QUANTITATIVE AND QUALITATIVE COMPUTED TOMOGRAPHIC CHARACTERISTICS OF BRONCHIECTASIS IN 12 DOGS

Authors

  • Matthew S. Cannon,

    1. Veterinary Medical Teaching Hospital, School of Veterinary Medicine, 1 Shields Ave., University of California, Davis, CA
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  • Lynelle R. Johnson,

    1. Department of Medicine and Epidemiology, School of Veterinary Medicine, 1 Shields Ave, University of California, Davis, CA
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  • Patricia A. Pesavento,

    1. Department of Pathology, Microbiology, and Immunology, School of Veterinary Medicine, 1 Shields Ave, University of California, Davis, CA
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  • Philip H. Kass,

    1. Department of Population Health and Reproduction, School of Veterinary Medicine, 1 Shields Ave, University of California, Davis, CA
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  • Erik R. Wisner

    Corresponding author
    • Department of Surgical and Radiological Sciences, School of Veterinary Medicine, 1 Shields Ave, University of California, Davis, CA
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  • This study was supported in part by the Center for Imaging Sciences, UC Davis, School of Veterinary Medicine.

Address correspondence and reprint request to Erik R. Wisner, Department of Surgical and Radiological Sciences, School of Veterinary Medicine, University of California, Davis, CA 95616. E-mail: erwisner@ucdvis.edu

Abstract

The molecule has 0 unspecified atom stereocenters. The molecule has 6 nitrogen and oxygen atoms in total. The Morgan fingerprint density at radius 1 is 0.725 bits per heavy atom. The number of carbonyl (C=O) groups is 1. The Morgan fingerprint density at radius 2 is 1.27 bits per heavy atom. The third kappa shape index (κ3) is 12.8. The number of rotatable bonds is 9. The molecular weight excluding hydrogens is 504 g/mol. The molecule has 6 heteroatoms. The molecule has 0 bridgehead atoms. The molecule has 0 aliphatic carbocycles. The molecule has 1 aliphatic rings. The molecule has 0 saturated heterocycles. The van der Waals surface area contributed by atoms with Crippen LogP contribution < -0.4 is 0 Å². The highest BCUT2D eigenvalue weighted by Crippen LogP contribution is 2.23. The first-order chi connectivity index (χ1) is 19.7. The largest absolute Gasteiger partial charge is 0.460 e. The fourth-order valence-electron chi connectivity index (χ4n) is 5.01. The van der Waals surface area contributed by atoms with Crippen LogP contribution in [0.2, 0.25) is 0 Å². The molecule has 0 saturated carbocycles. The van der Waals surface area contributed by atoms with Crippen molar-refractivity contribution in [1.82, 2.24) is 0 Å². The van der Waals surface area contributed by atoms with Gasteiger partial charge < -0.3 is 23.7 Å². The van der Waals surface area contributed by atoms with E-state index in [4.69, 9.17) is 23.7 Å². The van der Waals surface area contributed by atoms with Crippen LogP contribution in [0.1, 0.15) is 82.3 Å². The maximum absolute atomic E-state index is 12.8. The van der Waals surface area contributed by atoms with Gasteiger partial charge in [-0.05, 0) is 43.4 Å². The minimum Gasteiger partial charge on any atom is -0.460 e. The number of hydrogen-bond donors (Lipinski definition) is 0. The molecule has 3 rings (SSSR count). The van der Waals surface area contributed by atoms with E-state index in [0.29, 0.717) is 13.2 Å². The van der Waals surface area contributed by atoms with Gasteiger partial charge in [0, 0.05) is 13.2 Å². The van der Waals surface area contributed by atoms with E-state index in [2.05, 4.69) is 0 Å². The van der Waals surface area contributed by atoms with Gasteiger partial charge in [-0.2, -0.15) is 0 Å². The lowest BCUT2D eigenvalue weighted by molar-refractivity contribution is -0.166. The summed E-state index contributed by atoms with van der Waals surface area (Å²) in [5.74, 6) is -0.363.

Bronchiectasis is an irreversible dilatation of the bronchi resulting from chronic airway inflammation. In people, computed tomography (CT) has been described as the noninvasive gold standard for diagnosing bronchiectasis. In dogs, normal CT bronchoarterial ratios have been described as <2.0. The purpose of this retrospective study was to describe quantitative and qualitative CT characteristics of bronchiectasis in a cohort of dogs with confirmed disease. Inclusion criteria for the study were thoracic radiography, thoracic CT, and a diagnosis of bronchiectasis based on bronchoscopy and/or histopathology. For each included dog, a single observer measured CT bronchoarterial ratios at 6 lobar locations. Qualitative thoracic radiography and CT characteristics were recorded by consensus opinion of two board-certified veterinary radiologists. Twelve dogs met inclusion criteria. The mean bronchoarterial ratio from 28 bronchiectatic lung lobes was 2.71 ± 0.80 (range 1.4 to 4.33), and 23/28 measurements were >2.0. Averaged bronchoarterial ratios from bronchiectatic lung lobes were significantly larger (P < 0.01) than averaged ratios from nonbronchiectatic lung lobes. Qualitative CT characteristics of bronchiectasis included lack of peripheral airway tapering (12/12), lobar consolidation (11/12), bronchial wall thickening (7/12), and bronchial lumen occlusion (4/12). Radiographs detected lack of airway tapering in 7/12 dogs. In conclusion, the most common CT characteristics of bronchiectasis were dilatation, a lack of peripheral airway tapering, and lobar consolidation. Lack of peripheral airway tapering was not visible in thoracic radiographs for some dogs. For some affected dogs, bronchoarterial ratios were less than published normal values.

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